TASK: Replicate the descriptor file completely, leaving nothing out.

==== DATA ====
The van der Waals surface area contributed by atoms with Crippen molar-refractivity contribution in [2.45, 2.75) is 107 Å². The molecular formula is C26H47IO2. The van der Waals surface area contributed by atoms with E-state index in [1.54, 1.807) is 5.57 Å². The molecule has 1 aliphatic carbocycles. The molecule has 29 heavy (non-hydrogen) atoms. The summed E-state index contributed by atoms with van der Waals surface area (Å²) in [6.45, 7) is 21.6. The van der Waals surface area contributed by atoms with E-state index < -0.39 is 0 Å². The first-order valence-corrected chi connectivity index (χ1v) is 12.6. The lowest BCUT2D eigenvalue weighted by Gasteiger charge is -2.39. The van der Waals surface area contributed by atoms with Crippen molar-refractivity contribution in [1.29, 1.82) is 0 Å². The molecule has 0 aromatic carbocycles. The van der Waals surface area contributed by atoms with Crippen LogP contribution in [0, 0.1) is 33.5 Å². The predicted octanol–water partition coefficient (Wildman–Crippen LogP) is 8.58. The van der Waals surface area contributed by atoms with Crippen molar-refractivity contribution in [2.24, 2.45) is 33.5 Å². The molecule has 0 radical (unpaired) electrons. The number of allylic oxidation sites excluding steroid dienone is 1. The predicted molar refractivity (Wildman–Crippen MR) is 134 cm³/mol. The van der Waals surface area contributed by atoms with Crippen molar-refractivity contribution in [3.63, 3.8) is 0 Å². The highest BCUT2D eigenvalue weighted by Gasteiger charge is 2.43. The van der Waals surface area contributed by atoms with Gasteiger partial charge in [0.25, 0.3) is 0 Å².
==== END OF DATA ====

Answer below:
The van der Waals surface area contributed by atoms with Crippen molar-refractivity contribution in [2.45, 2.75) is 107 Å². The molecular formula is C26H47IO2. The van der Waals surface area contributed by atoms with E-state index in [1.54, 1.807) is 5.57 Å². The molecule has 1 aliphatic carbocycles. The molecule has 29 heavy (non-hydrogen) atoms. The summed E-state index contributed by atoms with van der Waals surface area (Å²) in [6.45, 7) is 21.6. The van der Waals surface area contributed by atoms with E-state index < -0.39 is 0 Å². The first-order valence-corrected chi connectivity index (χ1v) is 12.6. The lowest BCUT2D eigenvalue weighted by Gasteiger charge is -2.39. The van der Waals surface area contributed by atoms with Crippen molar-refractivity contribution in [1.29, 1.82) is 0 Å². The molecule has 0 aromatic carbocycles. The van der Waals surface area contributed by atoms with Crippen LogP contribution in [0, 0.1) is 33.5 Å². The predicted octanol–water partition coefficient (Wildman–Crippen LogP) is 8.58. The van der Waals surface area contributed by atoms with Crippen molar-refractivity contribution in [2.24, 2.45) is 33.5 Å². The molecule has 0 radical (unpaired) electrons. The number of allylic oxidation sites excluding steroid dienone is 1. The predicted molar refractivity (Wildman–Crippen MR) is 134 cm³/mol. The van der Waals surface area contributed by atoms with Crippen molar-refractivity contribution in [3.63, 3.8) is 0 Å². The highest BCUT2D eigenvalue weighted by Gasteiger charge is 2.43. The van der Waals surface area contributed by atoms with Gasteiger partial charge in [0.25, 0.3) is 0 Å².